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EU warns of initiating expert panel if S. Korea fails to resolve ILO ratification

Yonhap | 9 April 2019

EU warns of initiating expert panel if S. Korea fails to resolve ILO ratification

SEOUL, April 9 (Yonhap) — The European Commission warned Tuesday that it will seek to launch an expert panel to review South Korea’s compliance with the free trade pact it signed with the European Union if it fails to ratify key international labor conventions.

EU Trade Commissioner Cecilia Malmstrom delivered the message to South Korean Labor Minister Lee Jae-kap during a meeting in Seoul earlier in the day, according to the Ministry of Employment and Labor.

An EU delegation led by Malmstrom is in Seoul for consultations with South Korean officials regarding Seoul’s long-pending ratification of four fundamental International Labor Organization (ILO) provisions.

The EU has demanded Seoul approve the provisions as agreed in their free trade agreement (FTA) implemented in 2011.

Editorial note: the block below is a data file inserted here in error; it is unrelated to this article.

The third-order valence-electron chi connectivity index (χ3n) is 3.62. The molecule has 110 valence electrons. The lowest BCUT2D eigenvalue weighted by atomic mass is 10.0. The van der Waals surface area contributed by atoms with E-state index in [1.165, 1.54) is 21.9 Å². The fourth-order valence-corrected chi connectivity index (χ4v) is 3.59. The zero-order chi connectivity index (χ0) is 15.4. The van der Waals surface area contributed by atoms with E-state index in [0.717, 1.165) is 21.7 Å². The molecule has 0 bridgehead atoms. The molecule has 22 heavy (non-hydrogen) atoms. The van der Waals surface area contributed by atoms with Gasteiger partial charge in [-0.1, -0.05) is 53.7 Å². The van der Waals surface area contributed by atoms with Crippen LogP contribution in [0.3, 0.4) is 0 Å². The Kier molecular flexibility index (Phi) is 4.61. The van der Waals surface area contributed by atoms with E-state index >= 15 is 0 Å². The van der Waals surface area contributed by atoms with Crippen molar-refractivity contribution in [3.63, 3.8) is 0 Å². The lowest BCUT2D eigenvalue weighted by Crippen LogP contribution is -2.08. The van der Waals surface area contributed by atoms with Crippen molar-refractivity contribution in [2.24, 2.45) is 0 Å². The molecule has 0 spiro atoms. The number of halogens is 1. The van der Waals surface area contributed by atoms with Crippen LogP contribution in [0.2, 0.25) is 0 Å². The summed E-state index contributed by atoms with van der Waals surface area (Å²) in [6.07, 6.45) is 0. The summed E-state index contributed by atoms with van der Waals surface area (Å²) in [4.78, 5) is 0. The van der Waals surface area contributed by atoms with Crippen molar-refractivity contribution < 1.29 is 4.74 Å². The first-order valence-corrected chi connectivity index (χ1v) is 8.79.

Malmstrom said in the meeting that ratifying the conventions could strengthen the competitiveness of South Korean businesses, contrary to industry worries, and called for the government’s stepped-up efforts to resolve the matter, the ministry quoted her as saying.

Lee stressed that Korea is doing its utmost to fulfill its agreement, inasmuch as ratification has been one of the key national policy agendas pushed by the office of President Moon Jae-in, the ministry added.

South Korea joined the United Nations agency on labor in 1991 but hasn’t ratified four key conventions. They generally concern the strengthening of basic labor rights, such as guaranteeing the rights of individuals to organize a group to represent themselves and to take action to defend their labor rights.

But current South Korean labor law forbids certain professions, such as public officials, and dismissed employees from joining a labor union. It also mandates that the establishment of a labor union requires approval from the relevant government office.

The EU had asked Korea to produce an outcome on ratification by early April or it would consider having an expert panel determine whether the delay in ratification constitutes a violation of the Korea-EU FTA.

Failing to ratify the ILO provisions does not necessarily lead to additional tariffs or penalties, but the Korean government is worried that a delayed process could act as a barrier to expanding free trade between the two sides and undermine Korea’s reputation in international trade.

 source: Yonhap